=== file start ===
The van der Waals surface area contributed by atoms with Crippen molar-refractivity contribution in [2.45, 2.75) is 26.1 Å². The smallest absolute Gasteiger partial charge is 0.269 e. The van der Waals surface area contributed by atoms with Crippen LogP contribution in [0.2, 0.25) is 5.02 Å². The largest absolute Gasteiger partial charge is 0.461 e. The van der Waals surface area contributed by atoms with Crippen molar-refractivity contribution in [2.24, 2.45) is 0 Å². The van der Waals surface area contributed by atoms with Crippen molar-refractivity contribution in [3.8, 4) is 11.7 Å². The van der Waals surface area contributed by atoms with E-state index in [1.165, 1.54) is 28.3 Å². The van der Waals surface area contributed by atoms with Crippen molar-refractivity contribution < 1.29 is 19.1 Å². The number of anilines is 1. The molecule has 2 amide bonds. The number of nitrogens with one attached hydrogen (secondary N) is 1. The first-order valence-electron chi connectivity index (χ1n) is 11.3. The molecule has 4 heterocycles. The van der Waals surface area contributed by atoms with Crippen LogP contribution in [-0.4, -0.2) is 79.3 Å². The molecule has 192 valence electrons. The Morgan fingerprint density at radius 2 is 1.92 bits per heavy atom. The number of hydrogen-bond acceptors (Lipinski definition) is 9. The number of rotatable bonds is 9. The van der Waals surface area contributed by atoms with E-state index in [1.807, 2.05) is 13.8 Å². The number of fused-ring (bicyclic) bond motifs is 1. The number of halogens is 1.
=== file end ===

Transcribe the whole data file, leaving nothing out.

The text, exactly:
The van der Waals surface area contributed by atoms with Crippen molar-refractivity contribution in [2.45, 2.75) is 26.1 Å². The smallest absolute Gasteiger partial charge is 0.269 e. The van der Waals surface area contributed by atoms with Crippen LogP contribution in [0.2, 0.25) is 5.02 Å². The largest absolute Gasteiger partial charge is 0.461 e. The van der Waals surface area contributed by atoms with Crippen molar-refractivity contribution in [2.24, 2.45) is 0 Å². The van der Waals surface area contributed by atoms with Crippen molar-refractivity contribution in [3.8, 4) is 11.7 Å². The van der Waals surface area contributed by atoms with E-state index in [1.165, 1.54) is 28.3 Å². The van der Waals surface area contributed by atoms with Crippen molar-refractivity contribution < 1.29 is 19.1 Å². The number of anilines is 1. The molecule has 2 amide bonds. The number of nitrogens with one attached hydrogen (secondary N) is 1. The first-order valence-electron chi connectivity index (χ1n) is 11.3. The molecule has 4 heterocycles. The van der Waals surface area contributed by atoms with Crippen LogP contribution in [-0.4, -0.2) is 79.3 Å². The molecule has 192 valence electrons. The Morgan fingerprint density at radius 2 is 1.92 bits per heavy atom. The number of hydrogen-bond acceptors (Lipinski definition) is 9. The number of rotatable bonds is 9. The van der Waals surface area contributed by atoms with E-state index in [1.807, 2.05) is 13.8 Å². The number of fused-ring (bicyclic) bond motifs is 1. The number of halogens is 1.